Approximately 15 years ago, investigators first determined in Caenorhabditis elegans that non-coding RNAs were relevant to larval development. 5 Now referred to as microRNAs (miRNAs or miRs), these non-coding RNAs have the capacity for simultaneous regulation of hundreds to thousands of genes. In fact, in silico analysis suggests that miRNAs may be responsible for the regulation of up to one third of the genome.6 MiRNAs are crucial to several biological processes including proliferation, apoptosis, development and cellular differentiation.7 To date, over 800 miRNAs have been identified in mammals, yet their biological relevance and functional targets remain largely unknown. Deregulation in miRNA expression in several malignancies compared to normal tissue as well as their frequent location in fragile chromosomal regions supports their relevance to malignancy.7 MiRNAs have the capacity to function as either oncogenes or tumor suppressors.8 Currently, miRNAs are being investigated across several solid and hematological malignancies as biomarkers for diagnosis and prognosis of disease.

We are now witnessing a growing body of literature focused on the role of miRNAs in lung cancer. Studies that both examine global changes in miRNA within lung tumors as well as those that have focused on the effects of individual miRNAs on lung cancer cell phenotype suggest miRNAs are involved in lung tumor development and progression and may potentially serve as biomarkers for diagnosis and prognosis. The review presented will provide an overview of miRNA biogenesis, targeting and regulation and offer a perspective on the emerging role of miRNAs in lung cancer.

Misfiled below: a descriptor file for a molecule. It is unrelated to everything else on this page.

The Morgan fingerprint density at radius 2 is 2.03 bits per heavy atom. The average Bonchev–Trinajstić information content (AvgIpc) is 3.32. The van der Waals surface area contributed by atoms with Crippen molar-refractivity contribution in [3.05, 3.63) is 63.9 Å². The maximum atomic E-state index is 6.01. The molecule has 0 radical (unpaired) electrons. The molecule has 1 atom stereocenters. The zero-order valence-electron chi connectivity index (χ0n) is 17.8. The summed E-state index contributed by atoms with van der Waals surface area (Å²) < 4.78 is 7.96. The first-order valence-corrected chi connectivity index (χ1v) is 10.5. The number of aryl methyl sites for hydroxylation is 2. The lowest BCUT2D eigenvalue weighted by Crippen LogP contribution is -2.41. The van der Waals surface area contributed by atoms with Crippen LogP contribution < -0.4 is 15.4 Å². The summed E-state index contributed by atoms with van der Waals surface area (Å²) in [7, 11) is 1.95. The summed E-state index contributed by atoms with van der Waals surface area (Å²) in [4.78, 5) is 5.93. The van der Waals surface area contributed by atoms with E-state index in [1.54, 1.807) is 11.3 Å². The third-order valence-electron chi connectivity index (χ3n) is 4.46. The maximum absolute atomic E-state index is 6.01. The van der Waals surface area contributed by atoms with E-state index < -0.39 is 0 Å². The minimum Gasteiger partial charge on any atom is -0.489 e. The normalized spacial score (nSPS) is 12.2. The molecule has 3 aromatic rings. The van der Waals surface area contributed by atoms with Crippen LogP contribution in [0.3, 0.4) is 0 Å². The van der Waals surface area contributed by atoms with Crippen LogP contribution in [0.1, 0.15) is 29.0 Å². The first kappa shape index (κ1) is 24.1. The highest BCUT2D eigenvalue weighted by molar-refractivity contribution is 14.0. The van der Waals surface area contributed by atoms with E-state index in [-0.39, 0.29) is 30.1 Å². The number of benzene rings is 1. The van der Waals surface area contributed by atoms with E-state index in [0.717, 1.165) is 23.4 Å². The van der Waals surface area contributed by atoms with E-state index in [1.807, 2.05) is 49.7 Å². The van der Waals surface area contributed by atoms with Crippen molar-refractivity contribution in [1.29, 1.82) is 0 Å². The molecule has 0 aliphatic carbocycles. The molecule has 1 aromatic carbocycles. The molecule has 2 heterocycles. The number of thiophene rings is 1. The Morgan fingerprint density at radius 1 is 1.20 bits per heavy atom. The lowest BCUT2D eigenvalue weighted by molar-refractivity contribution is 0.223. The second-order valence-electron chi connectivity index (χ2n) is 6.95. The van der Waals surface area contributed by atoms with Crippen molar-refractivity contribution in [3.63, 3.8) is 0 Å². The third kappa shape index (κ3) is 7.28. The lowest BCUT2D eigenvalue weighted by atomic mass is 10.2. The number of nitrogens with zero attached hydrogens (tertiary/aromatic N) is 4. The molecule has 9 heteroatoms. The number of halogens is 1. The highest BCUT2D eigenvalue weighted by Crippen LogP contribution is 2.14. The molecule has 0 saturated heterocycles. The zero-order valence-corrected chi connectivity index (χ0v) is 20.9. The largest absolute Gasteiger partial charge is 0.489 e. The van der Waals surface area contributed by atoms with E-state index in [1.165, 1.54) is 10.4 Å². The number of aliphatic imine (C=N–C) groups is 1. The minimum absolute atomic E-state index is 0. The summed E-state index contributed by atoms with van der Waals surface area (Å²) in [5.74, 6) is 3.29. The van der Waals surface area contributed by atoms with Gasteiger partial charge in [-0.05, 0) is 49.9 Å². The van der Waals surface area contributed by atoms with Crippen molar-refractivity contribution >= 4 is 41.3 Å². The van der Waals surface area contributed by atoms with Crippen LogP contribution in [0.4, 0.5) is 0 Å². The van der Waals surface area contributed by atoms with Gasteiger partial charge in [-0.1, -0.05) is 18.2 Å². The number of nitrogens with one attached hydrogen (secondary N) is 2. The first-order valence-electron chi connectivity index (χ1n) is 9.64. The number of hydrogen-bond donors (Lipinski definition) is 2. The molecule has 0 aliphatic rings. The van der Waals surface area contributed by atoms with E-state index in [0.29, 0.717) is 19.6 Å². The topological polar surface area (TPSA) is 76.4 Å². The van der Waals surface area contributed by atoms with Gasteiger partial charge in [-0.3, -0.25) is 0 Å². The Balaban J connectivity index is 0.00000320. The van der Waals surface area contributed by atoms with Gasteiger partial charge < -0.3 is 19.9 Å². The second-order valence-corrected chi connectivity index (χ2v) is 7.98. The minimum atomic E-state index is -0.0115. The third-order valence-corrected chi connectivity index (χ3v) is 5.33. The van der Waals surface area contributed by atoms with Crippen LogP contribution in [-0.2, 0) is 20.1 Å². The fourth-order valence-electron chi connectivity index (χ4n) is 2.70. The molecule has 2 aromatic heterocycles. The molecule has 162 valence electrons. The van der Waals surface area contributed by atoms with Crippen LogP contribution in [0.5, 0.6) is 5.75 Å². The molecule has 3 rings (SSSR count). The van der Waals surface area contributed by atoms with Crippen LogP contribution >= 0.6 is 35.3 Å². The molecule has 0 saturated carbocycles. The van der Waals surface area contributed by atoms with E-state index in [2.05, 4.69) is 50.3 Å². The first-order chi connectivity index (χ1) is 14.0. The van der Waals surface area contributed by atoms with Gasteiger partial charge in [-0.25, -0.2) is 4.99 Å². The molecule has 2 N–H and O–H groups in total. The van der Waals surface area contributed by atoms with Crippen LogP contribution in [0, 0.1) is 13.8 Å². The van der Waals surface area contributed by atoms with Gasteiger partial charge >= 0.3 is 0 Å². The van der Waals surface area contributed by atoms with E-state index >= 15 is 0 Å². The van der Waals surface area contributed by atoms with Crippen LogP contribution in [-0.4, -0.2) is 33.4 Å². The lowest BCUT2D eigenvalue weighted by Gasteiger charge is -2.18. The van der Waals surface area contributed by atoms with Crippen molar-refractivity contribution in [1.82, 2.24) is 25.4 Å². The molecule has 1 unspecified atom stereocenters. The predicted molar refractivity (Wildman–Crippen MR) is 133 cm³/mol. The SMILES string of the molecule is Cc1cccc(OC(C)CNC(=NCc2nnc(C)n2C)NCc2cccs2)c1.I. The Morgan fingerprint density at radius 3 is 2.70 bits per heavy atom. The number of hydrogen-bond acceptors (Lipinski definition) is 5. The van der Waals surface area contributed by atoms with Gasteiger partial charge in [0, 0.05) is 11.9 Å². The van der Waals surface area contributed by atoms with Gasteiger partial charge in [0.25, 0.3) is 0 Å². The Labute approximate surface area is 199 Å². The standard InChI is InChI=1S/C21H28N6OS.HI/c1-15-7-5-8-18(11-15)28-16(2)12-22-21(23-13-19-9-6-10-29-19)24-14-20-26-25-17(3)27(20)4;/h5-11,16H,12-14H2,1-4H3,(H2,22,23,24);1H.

miRNA Biogenesis/Targeting

Generation of mature miRNAs requires multiple steps. (Figure 1) Much of our knowledge of miRNA biogenesis and targeting derives from invertebrate models, however, many of the proteins are evolutionary conserved throughout evolution and have similar functions in mammals. 9 Initially, a large primary (pri)-miRNA approximately 100 nucleotides (nt) in length is transcribed by RNA polymerase II.10 Within the nucleus, the pri-miRNAs are bound to double-stranded RNA-binding domain (dsRBD) protein. In invertebrates, Pasha or Partner of Drosha, while in humans DiGeorge syndrome critical region gene 8 (DGCR8) binds to the pri-miRNA. A complex containing DGCR8, the pri-miRNA and an universal RNase III endonuclease, RNASEN, (Drosha in invertebrates) facilitates the processing of the pri-miRNA to smaller ~70 nt precursor miRNA (pre-miRNA) molecules.9,1113 The pre-miRNAs form an imperfect stem loop structure. These are then transported to the cytoplasm by a protein complex consisting of Exportin 5 and Ran GTPase. 14 Once in the cytoplasm, a pre-miRNA processing complex containing a second RNase III endonuclease, Dicer, and transactivating response RNA-binding protein (TRBP) is formed to cleave the pre-miRNA to double stranded ~22 nt miRNA molecules.13 The miRNA is then separated into two single stranded molecules; the anti-sense strand is incorporated in the RNA-induced silencing complex (RISC) through its interaction with Argonaute (AGO) proteins, while the other strand is degraded. Ago proteins bind to the 3´ end of the RNA and serve to align and stabilize the miRNA:mRNA duplex. It appears that there is a strong bias for the association of specific AGO proteins and small RNA subclasses. In plants, the asymmetry of the 5´ end of the miRNA dictates which Ago protein associates with the small RNA molecule, whereas in invertebrates structural features of the pre-miRNA dictate the binding of specific AGO proteins.15 The precise mechanisms for AGO-mediated miRNA loading to RISC in mammals have yet to be determined in mammals and remain the subject of intense investigation.

Figure 1
miRNA Biogenesis: miRNA are transcribed as a large primary (pri)-miRNA which are approximately 100 nucleotides (nt) in length. Pri-miRNAs are bound to double-stranded RNA-binding domain (dsRBD) protein. In invertebrates, Pasha or Partner of Drosha, while ...